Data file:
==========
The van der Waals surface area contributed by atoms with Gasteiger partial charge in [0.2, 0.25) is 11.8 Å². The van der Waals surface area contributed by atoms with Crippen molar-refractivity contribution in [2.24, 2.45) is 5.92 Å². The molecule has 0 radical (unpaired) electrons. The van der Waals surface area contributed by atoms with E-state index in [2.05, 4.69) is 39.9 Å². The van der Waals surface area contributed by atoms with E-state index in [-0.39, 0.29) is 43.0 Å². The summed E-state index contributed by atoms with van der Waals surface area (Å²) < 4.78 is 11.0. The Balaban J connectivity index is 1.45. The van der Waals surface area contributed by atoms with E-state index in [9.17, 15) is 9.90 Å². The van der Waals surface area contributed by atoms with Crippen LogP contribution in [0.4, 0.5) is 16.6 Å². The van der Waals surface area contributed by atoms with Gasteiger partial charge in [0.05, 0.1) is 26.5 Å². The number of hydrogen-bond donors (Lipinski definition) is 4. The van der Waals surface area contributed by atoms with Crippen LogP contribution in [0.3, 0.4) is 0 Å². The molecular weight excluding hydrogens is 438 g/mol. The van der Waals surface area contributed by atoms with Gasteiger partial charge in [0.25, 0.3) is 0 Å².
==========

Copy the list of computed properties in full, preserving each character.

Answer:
The van der Waals surface area contributed by atoms with Gasteiger partial charge in [0.2, 0.25) is 11.8 Å². The van der Waals surface area contributed by atoms with Crippen molar-refractivity contribution in [2.24, 2.45) is 5.92 Å². The molecule has 0 radical (unpaired) electrons. The van der Waals surface area contributed by atoms with E-state index in [2.05, 4.69) is 39.9 Å². The van der Waals surface area contributed by atoms with E-state index in [-0.39, 0.29) is 43.0 Å². The summed E-state index contributed by atoms with van der Waals surface area (Å²) < 4.78 is 11.0. The Balaban J connectivity index is 1.45. The van der Waals surface area contributed by atoms with E-state index in [9.17, 15) is 9.90 Å². The van der Waals surface area contributed by atoms with Crippen LogP contribution in [0.4, 0.5) is 16.6 Å². The van der Waals surface area contributed by atoms with Gasteiger partial charge in [0.05, 0.1) is 26.5 Å². The number of hydrogen-bond donors (Lipinski definition) is 4. The van der Waals surface area contributed by atoms with Crippen LogP contribution in [0.3, 0.4) is 0 Å². The molecular weight excluding hydrogens is 438 g/mol. The van der Waals surface area contributed by atoms with Gasteiger partial charge in [0.25, 0.3) is 0 Å².